Learning from Qantas’ Social Media Crisis Management Mistake

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    Ignoring the 24/7 nature of social media is asking for trouble

    Neglecting the fact that social media crisis pays no regard to standard business hours led to embarrassment for Qantas Airlines after a pornographic image sat on its Facebook page for some seven hours, only being removed after a child spotted the pic and brought it to his father’s attention.

    Here’s the story, from Australia’s Marketing Magazine:

    The boy had visited the page to enter a competition the airline is currently running. The image was left up on the page for up to seven hours and was removed after the boy’s father complained to the airline.

    The father of the affected boy told The Age, “When you rolled over it on the iPad a larger version of the image popped up… the anatomical details were quite clearly recognisable.”

    A spokesperson from Qantas told Marketing, “Spam was posted to the Qantas Facebook page in the middle of the night, which included an inappropriate image the size of a profile picture. We removed the post as soon as we saw it and offered an apology to a gentleman who contacted us to complain.”

    Currently the airline’s social media pages are only monitored during business hours.

    Now, is this really a crisis for Qantas? No, it’s not, and a sincere apology to the family involved is just fine as far as a response. However, it is a perfect example of why organizations, especially huge global brands like Qantas, should include 24/7 social media monitoring as part of their standard crisis management and reputation management plans.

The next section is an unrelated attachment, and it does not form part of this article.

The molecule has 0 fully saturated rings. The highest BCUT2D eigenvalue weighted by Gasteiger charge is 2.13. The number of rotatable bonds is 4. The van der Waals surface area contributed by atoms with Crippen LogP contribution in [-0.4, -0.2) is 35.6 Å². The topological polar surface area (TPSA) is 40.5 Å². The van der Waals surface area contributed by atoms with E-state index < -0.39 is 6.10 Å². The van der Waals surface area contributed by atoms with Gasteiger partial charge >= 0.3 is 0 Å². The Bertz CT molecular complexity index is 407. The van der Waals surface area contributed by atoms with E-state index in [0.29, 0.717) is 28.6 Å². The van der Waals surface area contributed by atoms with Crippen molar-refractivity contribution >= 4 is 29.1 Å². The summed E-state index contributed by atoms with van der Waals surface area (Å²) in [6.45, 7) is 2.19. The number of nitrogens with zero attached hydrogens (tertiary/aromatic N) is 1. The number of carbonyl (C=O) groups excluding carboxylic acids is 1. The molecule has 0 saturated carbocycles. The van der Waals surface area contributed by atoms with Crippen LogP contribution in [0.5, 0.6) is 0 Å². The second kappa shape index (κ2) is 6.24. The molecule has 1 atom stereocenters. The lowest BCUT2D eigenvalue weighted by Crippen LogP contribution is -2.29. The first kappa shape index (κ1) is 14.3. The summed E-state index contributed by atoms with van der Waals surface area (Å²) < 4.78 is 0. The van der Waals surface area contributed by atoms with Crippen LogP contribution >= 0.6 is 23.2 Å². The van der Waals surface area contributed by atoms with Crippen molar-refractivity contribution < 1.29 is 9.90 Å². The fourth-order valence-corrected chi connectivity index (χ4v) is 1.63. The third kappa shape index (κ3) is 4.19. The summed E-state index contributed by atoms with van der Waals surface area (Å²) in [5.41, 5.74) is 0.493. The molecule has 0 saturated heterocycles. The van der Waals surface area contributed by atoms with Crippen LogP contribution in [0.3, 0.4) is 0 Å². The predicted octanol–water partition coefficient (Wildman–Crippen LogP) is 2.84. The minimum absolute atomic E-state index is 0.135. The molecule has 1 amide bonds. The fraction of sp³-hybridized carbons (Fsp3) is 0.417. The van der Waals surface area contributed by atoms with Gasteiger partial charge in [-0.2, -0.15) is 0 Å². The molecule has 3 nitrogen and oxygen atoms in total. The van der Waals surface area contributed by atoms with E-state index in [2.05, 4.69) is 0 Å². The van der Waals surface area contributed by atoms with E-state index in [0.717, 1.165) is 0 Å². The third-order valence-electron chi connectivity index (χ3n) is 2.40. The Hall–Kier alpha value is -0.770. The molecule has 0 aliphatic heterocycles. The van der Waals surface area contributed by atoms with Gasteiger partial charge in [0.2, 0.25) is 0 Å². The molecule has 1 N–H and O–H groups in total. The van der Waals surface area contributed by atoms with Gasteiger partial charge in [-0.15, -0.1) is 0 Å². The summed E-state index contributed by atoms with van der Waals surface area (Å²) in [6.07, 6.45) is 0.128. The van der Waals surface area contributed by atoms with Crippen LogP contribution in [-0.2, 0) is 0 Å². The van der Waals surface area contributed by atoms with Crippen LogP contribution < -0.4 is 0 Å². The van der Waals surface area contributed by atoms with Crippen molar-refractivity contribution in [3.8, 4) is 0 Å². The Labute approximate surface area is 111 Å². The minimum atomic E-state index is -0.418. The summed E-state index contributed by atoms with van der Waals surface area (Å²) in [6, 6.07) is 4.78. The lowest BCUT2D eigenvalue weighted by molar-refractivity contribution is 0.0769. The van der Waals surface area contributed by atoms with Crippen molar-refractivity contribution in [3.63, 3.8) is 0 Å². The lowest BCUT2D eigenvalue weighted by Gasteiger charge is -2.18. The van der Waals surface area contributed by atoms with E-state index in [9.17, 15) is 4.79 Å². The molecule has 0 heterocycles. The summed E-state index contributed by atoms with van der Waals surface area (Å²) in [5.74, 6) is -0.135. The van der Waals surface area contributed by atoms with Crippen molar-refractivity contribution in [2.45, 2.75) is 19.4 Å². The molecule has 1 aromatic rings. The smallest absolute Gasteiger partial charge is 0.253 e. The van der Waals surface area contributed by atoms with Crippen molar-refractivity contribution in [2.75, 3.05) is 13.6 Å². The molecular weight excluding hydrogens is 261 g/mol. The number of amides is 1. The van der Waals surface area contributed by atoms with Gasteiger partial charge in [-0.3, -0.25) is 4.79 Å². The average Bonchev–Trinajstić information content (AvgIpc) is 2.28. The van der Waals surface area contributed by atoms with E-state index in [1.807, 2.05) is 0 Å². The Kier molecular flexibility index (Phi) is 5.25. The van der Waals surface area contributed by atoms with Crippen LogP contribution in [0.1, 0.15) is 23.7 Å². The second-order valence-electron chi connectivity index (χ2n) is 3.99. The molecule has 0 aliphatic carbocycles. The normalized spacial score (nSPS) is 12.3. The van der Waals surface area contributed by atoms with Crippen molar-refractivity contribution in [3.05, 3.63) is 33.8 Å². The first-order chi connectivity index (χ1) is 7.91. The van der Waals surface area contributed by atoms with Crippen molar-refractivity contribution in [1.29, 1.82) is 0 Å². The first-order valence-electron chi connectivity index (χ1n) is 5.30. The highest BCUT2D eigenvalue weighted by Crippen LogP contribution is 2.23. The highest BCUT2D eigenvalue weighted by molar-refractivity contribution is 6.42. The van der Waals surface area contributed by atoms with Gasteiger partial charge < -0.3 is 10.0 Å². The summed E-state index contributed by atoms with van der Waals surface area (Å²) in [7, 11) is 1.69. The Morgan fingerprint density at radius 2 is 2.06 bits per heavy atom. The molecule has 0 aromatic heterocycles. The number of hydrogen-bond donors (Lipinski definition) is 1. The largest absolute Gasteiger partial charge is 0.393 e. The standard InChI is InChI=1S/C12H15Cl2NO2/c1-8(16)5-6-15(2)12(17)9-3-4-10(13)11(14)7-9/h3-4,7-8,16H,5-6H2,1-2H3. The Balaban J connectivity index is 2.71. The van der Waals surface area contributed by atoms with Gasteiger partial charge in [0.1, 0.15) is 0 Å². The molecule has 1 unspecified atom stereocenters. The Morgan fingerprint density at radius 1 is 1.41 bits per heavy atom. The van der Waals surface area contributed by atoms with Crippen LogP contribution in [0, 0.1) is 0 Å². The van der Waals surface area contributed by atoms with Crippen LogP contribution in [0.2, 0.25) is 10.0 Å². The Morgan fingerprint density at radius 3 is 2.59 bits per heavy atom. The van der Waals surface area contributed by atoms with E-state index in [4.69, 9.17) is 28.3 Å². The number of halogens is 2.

Imagine if it wasn’t just a single small image, but a massive flood of pornography. How about an organized consumer protest, timed to hit at, say, 7 PM on a Friday night? Getting a bit more serious, right? The airline certainly has stakeholders in a wide variety of time zones, so why would its social media monitoring stop in its tracks when it’s quitting time in Australia?

    Between computers, smartphones, tablets, and the enormous number of monitoring solutions out there, it’s not difficult to at least keep tabs on what’s happening at any hour of the day. Although you can’t guarantee that your social media presence won’t come under attack, or that an unpredictable crisis won’t emerge, you will be aware of the situation and can act quickly to take the appropriate action.

    For more resources, see the Free Management Library topic: Crisis Management

    [Jonathan Bernstein is president of Bernstein Crisis Management, Inc., an international crisis management consultancy, and author of Manager’s Guide to Crisis Management and Keeping the Wolves at Bay – Media Training. Erik Bernstein is Social Media Manager for the firm, and also the editor of its newsletter, Crisis Manager]